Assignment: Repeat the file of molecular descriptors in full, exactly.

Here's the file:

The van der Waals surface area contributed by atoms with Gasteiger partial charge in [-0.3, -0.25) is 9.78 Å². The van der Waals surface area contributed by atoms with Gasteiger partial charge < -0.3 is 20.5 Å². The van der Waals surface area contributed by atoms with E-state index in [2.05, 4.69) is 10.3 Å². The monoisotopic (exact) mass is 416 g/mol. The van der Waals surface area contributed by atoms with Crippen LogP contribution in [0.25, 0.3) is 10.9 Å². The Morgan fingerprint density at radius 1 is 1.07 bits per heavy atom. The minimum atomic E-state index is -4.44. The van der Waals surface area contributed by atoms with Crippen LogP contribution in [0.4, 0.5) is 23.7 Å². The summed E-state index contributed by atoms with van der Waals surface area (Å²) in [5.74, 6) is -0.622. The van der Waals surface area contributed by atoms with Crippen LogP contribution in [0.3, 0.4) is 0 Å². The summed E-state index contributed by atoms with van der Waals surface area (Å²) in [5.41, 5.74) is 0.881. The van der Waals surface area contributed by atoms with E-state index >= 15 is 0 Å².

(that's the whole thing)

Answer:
The van der Waals surface area contributed by atoms with Gasteiger partial charge in [-0.3, -0.25) is 9.78 Å². The van der Waals surface area contributed by atoms with Gasteiger partial charge < -0.3 is 20.5 Å². The van der Waals surface area contributed by atoms with E-state index in [2.05, 4.69) is 10.3 Å². The monoisotopic (exact) mass is 416 g/mol. The van der Waals surface area contributed by atoms with Crippen LogP contribution in [0.25, 0.3) is 10.9 Å². The Morgan fingerprint density at radius 1 is 1.07 bits per heavy atom. The minimum atomic E-state index is -4.44. The van der Waals surface area contributed by atoms with Crippen LogP contribution in [0.4, 0.5) is 23.7 Å². The summed E-state index contributed by atoms with van der Waals surface area (Å²) in [5.74, 6) is -0.622. The van der Waals surface area contributed by atoms with Crippen LogP contribution in [0.3, 0.4) is 0 Å². The summed E-state index contributed by atoms with van der Waals surface area (Å²) in [5.41, 5.74) is 0.881. The van der Waals surface area contributed by atoms with E-state index >= 15 is 0 Å².